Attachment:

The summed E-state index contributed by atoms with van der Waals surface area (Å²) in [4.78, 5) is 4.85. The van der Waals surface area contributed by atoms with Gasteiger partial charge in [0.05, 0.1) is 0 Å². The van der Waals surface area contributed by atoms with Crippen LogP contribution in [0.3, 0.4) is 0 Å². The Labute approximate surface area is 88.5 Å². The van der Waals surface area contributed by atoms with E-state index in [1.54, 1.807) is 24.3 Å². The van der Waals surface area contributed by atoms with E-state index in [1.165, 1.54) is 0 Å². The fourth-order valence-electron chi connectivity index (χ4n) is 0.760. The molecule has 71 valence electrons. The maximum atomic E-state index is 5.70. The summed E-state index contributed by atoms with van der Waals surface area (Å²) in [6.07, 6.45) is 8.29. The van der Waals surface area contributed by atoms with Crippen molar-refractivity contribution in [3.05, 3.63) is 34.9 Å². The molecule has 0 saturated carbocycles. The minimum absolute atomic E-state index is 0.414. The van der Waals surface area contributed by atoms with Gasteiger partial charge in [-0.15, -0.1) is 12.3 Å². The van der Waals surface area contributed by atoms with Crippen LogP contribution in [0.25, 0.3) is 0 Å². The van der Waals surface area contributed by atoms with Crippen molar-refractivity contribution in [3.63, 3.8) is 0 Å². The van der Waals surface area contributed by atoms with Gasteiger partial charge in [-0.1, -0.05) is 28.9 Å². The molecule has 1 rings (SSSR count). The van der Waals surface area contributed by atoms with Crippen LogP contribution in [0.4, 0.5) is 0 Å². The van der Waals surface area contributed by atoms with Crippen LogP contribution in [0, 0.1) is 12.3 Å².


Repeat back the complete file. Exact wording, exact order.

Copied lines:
The summed E-state index contributed by atoms with van der Waals surface area (Å²) in [4.78, 5) is 4.85. The van der Waals surface area contributed by atoms with Gasteiger partial charge in [0.05, 0.1) is 0 Å². The van der Waals surface area contributed by atoms with Crippen LogP contribution in [0.3, 0.4) is 0 Å². The Labute approximate surface area is 88.5 Å². The van der Waals surface area contributed by atoms with E-state index in [1.54, 1.807) is 24.3 Å². The van der Waals surface area contributed by atoms with E-state index in [1.165, 1.54) is 0 Å². The fourth-order valence-electron chi connectivity index (χ4n) is 0.760. The molecule has 71 valence electrons. The maximum atomic E-state index is 5.70. The summed E-state index contributed by atoms with van der Waals surface area (Å²) in [6.07, 6.45) is 8.29. The van der Waals surface area contributed by atoms with Crippen molar-refractivity contribution in [3.05, 3.63) is 34.9 Å². The molecule has 0 saturated carbocycles. The minimum absolute atomic E-state index is 0.414. The van der Waals surface area contributed by atoms with Gasteiger partial charge in [-0.15, -0.1) is 12.3 Å². The van der Waals surface area contributed by atoms with Crippen LogP contribution in [0.25, 0.3) is 0 Å². The van der Waals surface area contributed by atoms with Crippen molar-refractivity contribution in [3.63, 3.8) is 0 Å². The van der Waals surface area contributed by atoms with Gasteiger partial charge in [-0.1, -0.05) is 28.9 Å². The molecule has 1 rings (SSSR count). The van der Waals surface area contributed by atoms with Crippen LogP contribution in [0.4, 0.5) is 0 Å². The van der Waals surface area contributed by atoms with Crippen LogP contribution in [0, 0.1) is 12.3 Å².